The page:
29. Career Services Office
Career information and help with career planning is available at the Career Services Office located in the Library. Assistance is available in the following areas:
1. Career Counseling and Assessment
2. Individual Job Search Planning
3. Resume, Cover Letter, and Interview Technique Advisement
4. Career Information, Job Trends and Employment Listings
5. Information on Job Fairs and Graduate Schools
30. Counseling Services
Counseling services are offered to Greenville University students by a licensed counselor on staff, the counselors at Jubilee House or the counselors at Prairie Counseling. Students may attend up to six sessions at no cost. After six sessions students will need to pay out of pocket or using insurance. If they cannot pay but needs additional sessions a request can be made for additional free or reduced rate sessions.
Counselors are willing to discuss any issue with students in order to facilitate growth and to encourage them to become the persons God created them to be. Students typically receive help for a wide variety of issues including, but not limited to depression, family/relationship problems, addictions, eating disorders, anxiety or simply feeling bad, dissatisfied, lonely or unhappy. All counseling services are confidential.
To schedule an appointment, either contact Lindsay Strotheide, Administrative Assistant to Community Life, or contact our counseling partners directly:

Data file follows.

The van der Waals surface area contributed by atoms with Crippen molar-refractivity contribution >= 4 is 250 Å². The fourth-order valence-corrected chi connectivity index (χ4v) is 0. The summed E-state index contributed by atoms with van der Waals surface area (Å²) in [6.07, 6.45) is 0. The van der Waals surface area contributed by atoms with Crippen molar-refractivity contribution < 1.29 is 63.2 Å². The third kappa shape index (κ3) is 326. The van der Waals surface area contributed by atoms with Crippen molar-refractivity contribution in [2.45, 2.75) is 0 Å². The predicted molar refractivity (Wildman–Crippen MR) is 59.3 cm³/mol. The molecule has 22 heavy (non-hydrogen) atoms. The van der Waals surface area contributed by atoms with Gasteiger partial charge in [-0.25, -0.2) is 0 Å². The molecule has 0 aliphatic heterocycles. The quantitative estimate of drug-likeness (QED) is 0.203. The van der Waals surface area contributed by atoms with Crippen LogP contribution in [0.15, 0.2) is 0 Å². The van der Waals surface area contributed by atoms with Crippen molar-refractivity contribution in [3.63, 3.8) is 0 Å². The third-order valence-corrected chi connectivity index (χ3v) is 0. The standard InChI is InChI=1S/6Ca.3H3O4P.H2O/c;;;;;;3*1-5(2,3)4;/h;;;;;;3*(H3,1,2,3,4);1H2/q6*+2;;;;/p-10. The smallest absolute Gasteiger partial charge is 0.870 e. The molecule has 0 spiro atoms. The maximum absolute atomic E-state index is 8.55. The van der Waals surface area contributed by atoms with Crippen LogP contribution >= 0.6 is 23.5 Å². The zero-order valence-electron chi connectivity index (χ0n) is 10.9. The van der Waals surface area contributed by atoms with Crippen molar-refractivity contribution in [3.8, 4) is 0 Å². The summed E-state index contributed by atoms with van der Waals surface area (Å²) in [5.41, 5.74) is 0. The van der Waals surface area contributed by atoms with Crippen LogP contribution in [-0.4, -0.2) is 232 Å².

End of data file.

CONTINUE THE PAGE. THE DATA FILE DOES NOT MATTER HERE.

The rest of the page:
1. George Smith – Counselor – (618) 664-6607
2. Shannan Bernico – Counselor (618) 664-7121
3. Jubilee House – http://www.jhoutreach.org/node/3 - (618) 664-2360
4. Prairie Counseling - http://www.bchd.us/pcc.htm - (618) 664-1442
31. ID Card
All students receive an ID Card when they complete registration for their first semester at Greenville University. This card identifies them as Greenville University students at the Dining Commons (DC), Student Union, University Library, sporting events and the Fitness Center. Students are not to punch holes through or deface their ID’s, but may request Campus Safety incorporate the holes as needed so as to not damage the workings of the card. Lost, stolen, broken or damaged ID Cards may be replaced at the Office of Campus Safety for a fee of $20.00. This fee will be added to your student account. ID cards with normal wear and tear are replaced free of charge. Normal wear and tear is considered three to four semesters of use. Anything less than this and the student will be charged for replacement.
32. Mail Services
Resident students and all other students taking eight hours or more will be assigned a mailbox.
Keys for the mailboxes may be picked up in the mail room. A $25 fee will be assessed for replacement keys. If you misplace your key, the mailroom will retrieve your mail assuming there is sufficient staff in the mailroom to allow one person to leave. We will do this one time during the school year for students who have lost their key. Mailboxes for all students are in the Delbert E. Sims Union.
Campus mail and U.S. Mail is distributed Monday through Friday. Students are encouraged to check their mailboxes regularly. Packages and certified mail may be picked up at the mail room counter during regular business hours. Students must present their student ID when picking up packages and certified mail. All student mail must be addressed to a campus post office number (CPO #). Items without the CPO # will be distributed as time permits. This will likely result in delayed delivery of improperly addressed mail. Student mail should be addressed as follows.
Name of Student
317 East University Ave.
CPO # xxx (where “xxx” is your mailbox number) Greenville, IL 62246
33. Check Cashing